1. People are different.
Yes, I knew this before. But people have a lot to say about characters in the books they read, whether they love them or hate them. They fall for different love interests. They connect with different heroes and heroines. Sometimes personal experiences will affect how readers react. Sometimes they pick up a book and hate it, then give it a chance a few weeks later and love it. So what does this all mean? How does this knowledge help me?
Well, I’ve got a couple books coming out at the end of this year. When people don’t love my characters the way I do, or my writing style, or the cover, or the fact I use “the” all the time, I’m going to try not to take it so personally. I’m not pretending it won’t hurt, but I think knowing that some people will love it, some people will hate it, and some people will have mediocre feelings about it, will keep things in perspective. I read an excellent post from Beth Revis, who talked about how some people don’t like chocolate, puppies, bacon, or Harry Potter. Great, bestselling books have thousands of 1-star reviews. Remember that if (or most likely when) you get one. But...
2. Do NOT respond to negative reviews or bash people who didn’t like your novel.
Trust me, you don’t want to do this. It’s unprofessional, and people won’t want to read your book, so just don’t. You know how on “American Idol” or “So You Think You Can Dance?” or whatever competition show you watch, there’s one person who talks back to the judges and looks like an ass? Do you want to be that ass? (Hint: No, no you don’t.) The publishing industry is a tight-knit community. If you offend publishers or agents or authors or book bloggers, your name will soon be mud and no one will be talking about your actual book. But they will talk about you and how unprofessional you are.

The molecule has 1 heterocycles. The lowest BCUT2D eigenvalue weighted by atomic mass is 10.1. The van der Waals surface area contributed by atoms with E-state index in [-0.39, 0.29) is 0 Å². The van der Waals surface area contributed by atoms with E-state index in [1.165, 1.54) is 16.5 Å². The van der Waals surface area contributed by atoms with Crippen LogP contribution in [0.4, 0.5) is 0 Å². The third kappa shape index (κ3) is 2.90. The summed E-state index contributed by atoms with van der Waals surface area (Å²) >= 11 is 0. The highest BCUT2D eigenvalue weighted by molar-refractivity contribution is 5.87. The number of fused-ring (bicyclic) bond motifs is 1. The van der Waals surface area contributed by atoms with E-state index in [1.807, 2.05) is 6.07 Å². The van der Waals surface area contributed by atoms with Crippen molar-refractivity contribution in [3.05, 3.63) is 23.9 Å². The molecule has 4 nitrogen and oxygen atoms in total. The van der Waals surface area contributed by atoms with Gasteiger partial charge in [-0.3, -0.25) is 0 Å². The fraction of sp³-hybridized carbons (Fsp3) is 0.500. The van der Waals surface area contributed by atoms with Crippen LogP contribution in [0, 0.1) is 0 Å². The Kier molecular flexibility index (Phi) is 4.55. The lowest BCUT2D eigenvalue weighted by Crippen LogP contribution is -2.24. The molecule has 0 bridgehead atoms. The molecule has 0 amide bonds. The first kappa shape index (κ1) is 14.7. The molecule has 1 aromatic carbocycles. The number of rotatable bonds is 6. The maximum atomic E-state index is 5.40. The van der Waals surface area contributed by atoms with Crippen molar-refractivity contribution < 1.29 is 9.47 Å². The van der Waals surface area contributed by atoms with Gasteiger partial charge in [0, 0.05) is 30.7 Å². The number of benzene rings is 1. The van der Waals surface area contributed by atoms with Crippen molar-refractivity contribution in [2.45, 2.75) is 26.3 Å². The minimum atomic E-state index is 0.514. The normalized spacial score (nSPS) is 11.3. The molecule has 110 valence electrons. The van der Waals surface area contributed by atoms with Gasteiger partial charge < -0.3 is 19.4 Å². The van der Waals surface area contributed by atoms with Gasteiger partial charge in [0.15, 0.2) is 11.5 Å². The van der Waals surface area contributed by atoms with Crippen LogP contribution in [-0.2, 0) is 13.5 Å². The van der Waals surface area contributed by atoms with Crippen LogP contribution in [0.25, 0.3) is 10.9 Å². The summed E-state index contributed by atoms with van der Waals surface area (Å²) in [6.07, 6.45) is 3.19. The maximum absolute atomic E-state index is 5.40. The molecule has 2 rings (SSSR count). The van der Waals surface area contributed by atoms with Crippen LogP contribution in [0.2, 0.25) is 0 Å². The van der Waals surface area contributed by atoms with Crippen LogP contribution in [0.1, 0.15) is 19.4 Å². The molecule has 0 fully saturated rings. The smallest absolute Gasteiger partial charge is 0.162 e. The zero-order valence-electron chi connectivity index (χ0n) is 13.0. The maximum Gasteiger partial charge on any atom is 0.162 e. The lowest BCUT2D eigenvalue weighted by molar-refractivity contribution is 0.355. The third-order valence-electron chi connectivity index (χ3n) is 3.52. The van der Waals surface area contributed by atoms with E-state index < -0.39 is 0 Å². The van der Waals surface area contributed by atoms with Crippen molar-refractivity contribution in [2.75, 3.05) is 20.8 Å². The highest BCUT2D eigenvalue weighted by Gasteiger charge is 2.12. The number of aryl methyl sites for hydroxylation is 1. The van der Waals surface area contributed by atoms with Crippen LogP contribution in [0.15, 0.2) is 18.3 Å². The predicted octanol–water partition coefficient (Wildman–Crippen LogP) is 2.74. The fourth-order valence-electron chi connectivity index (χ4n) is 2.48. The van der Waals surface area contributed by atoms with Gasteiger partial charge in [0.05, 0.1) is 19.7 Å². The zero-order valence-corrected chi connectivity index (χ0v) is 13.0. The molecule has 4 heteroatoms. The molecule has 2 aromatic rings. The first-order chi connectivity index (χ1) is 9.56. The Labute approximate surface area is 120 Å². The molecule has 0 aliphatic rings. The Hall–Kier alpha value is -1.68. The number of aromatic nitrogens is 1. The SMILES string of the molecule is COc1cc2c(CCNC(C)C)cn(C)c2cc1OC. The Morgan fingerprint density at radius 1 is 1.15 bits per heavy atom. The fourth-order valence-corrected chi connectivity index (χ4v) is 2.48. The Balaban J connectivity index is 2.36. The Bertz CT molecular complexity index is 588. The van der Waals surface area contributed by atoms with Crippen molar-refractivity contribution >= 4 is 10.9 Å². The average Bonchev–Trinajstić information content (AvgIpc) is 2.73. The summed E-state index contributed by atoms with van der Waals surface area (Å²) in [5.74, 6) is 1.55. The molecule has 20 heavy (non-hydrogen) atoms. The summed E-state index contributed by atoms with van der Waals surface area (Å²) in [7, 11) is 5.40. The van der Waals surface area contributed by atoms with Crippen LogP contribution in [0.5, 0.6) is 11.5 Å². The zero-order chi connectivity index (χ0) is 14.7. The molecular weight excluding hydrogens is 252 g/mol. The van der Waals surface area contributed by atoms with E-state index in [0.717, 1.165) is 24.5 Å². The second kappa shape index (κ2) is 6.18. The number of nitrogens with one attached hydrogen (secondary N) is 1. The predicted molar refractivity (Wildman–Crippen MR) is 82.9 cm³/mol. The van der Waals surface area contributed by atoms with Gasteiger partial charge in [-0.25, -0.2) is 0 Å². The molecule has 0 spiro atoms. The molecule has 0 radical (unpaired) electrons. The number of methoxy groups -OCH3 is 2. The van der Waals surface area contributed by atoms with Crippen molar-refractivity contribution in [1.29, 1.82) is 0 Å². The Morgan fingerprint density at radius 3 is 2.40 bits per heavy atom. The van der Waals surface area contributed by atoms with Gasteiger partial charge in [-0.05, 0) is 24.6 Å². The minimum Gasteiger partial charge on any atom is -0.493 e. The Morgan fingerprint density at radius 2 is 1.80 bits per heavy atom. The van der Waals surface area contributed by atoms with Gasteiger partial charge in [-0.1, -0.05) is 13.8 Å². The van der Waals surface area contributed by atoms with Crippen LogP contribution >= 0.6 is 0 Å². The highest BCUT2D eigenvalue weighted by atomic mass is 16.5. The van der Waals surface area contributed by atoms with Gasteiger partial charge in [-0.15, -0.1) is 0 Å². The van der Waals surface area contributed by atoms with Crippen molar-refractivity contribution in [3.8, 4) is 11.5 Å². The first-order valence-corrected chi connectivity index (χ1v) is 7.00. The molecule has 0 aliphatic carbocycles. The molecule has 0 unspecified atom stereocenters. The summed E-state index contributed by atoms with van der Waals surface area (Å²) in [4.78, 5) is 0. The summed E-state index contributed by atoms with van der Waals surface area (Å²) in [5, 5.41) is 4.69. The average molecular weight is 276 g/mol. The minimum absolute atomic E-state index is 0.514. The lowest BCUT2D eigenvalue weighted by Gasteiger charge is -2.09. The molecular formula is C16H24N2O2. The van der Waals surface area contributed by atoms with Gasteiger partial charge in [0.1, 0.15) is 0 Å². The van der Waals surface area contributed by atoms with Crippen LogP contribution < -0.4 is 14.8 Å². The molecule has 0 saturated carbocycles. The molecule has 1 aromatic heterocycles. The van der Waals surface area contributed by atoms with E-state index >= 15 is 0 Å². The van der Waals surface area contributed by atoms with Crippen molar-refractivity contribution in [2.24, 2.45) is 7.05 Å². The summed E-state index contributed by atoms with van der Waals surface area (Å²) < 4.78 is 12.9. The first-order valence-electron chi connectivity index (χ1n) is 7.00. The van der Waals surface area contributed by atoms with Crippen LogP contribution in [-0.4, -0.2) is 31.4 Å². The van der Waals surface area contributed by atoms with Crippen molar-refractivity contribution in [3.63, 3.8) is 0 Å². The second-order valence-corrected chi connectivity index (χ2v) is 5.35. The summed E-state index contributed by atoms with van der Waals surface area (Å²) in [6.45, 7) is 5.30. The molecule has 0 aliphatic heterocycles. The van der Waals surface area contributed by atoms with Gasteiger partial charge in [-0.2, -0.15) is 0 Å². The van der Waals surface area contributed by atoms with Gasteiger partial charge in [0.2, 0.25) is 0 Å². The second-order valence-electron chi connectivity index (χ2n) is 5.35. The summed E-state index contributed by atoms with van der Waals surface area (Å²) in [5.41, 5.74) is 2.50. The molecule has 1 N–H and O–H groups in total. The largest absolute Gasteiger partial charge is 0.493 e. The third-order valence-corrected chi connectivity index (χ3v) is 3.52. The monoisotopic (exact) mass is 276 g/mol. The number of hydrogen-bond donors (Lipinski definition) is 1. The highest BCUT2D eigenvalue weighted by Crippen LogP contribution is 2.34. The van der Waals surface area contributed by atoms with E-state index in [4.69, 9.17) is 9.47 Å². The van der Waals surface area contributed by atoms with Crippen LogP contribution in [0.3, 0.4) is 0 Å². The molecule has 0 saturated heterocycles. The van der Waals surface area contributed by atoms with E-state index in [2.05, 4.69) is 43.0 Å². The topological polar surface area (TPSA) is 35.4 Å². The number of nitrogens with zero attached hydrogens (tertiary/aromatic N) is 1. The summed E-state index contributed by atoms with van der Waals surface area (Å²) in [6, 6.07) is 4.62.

3. People see your tweets.
Yes, that’s the point. But think about it when you post your 140 characters. Think it doesn’t matter? Tell that to the Greek athlete who posted something racist on Twitter right before the Olympics. Guess what, she’s out of the competition now, something she trained for her whole life, all because of one tweet. Even if you delete it, a simple screen capture will be proof forever.
4. It’s called social media. Be social.
Find common interests with people. Respond to their comments. Interact—do not just tell people to buy your book. It feels like spam and soon you’ll be down followers. Before I knew what I was doing, I wasn’t interacting with people and Twitter was dull. Once I found people to talk my favorite books with, I finally saw what all the fuss was about. I know different groups, we have different jokes, and I learn about their lives. That means that Twitter now takes up some of my time, but since I’ve met so many cool people, I’m okay with that. I reward myself after writing with some tweeting.
The world’s changed. We now have to be out there, creating our platform, doing blog interviews, and trying to make a name for ourselves. But it’s also a great opportunity to connect with people you’d never otherwise meet. So jump in and have some fun.
And good luck squeezing everything you want to say into 140 characters or less.
About the Writer: Cindi Madsen sits at her computer every chance she gets, plotting, revising, and falling in love with her characters. Sometimes this makes her a crazy person. Without it, she’d be even crazier. She has way too many shoes, but can always find a reason to buy a new pretty pair, especially if they’re sparkly, colorful, or super tall. She lives in Colorado with her husband and three children. Look for her YA novels, All the Broken Pieces with Entangled Publishing, and Demons of the Sun with Crescent Moon Press, to be released Fall 2012. More information can be found on her website: cindimadsen.blogspot.com.